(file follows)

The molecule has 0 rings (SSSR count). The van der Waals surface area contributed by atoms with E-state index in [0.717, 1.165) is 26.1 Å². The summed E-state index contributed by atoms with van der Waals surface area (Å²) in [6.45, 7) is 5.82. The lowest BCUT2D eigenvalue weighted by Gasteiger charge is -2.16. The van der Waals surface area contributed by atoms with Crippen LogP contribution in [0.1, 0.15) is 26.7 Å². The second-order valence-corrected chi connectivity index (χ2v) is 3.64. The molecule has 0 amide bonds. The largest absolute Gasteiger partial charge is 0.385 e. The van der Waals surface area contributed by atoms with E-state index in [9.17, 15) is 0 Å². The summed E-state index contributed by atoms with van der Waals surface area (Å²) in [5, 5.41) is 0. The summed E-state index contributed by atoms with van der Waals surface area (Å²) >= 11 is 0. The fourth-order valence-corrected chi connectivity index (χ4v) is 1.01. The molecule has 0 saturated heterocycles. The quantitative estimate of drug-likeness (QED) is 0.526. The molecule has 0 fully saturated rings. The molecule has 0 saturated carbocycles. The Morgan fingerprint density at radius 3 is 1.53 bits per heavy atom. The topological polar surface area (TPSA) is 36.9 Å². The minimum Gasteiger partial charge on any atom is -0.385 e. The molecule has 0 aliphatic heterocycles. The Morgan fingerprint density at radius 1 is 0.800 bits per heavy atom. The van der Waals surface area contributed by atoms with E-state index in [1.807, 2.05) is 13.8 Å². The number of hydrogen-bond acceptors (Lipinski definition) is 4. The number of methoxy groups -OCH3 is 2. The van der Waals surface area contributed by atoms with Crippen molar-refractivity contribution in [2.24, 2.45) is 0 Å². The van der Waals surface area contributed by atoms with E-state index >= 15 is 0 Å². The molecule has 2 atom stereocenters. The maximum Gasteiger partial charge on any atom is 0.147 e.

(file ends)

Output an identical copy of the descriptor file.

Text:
The molecule has 0 rings (SSSR count). The van der Waals surface area contributed by atoms with E-state index in [0.717, 1.165) is 26.1 Å². The summed E-state index contributed by atoms with van der Waals surface area (Å²) in [6.45, 7) is 5.82. The lowest BCUT2D eigenvalue weighted by Gasteiger charge is -2.16. The van der Waals surface area contributed by atoms with Crippen LogP contribution in [0.1, 0.15) is 26.7 Å². The second-order valence-corrected chi connectivity index (χ2v) is 3.64. The molecule has 0 amide bonds. The largest absolute Gasteiger partial charge is 0.385 e. The van der Waals surface area contributed by atoms with E-state index in [9.17, 15) is 0 Å². The summed E-state index contributed by atoms with van der Waals surface area (Å²) in [5, 5.41) is 0. The summed E-state index contributed by atoms with van der Waals surface area (Å²) >= 11 is 0. The fourth-order valence-corrected chi connectivity index (χ4v) is 1.01. The molecule has 0 saturated heterocycles. The quantitative estimate of drug-likeness (QED) is 0.526. The molecule has 0 fully saturated rings. The molecule has 0 saturated carbocycles. The Morgan fingerprint density at radius 3 is 1.53 bits per heavy atom. The topological polar surface area (TPSA) is 36.9 Å². The minimum Gasteiger partial charge on any atom is -0.385 e. The molecule has 0 aliphatic heterocycles. The Morgan fingerprint density at radius 1 is 0.800 bits per heavy atom. The van der Waals surface area contributed by atoms with E-state index in [1.807, 2.05) is 13.8 Å². The number of hydrogen-bond acceptors (Lipinski definition) is 4. The number of methoxy groups -OCH3 is 2. The van der Waals surface area contributed by atoms with Crippen molar-refractivity contribution in [2.24, 2.45) is 0 Å². The van der Waals surface area contributed by atoms with E-state index >= 15 is 0 Å². The molecule has 2 atom stereocenters. The maximum Gasteiger partial charge on any atom is 0.147 e.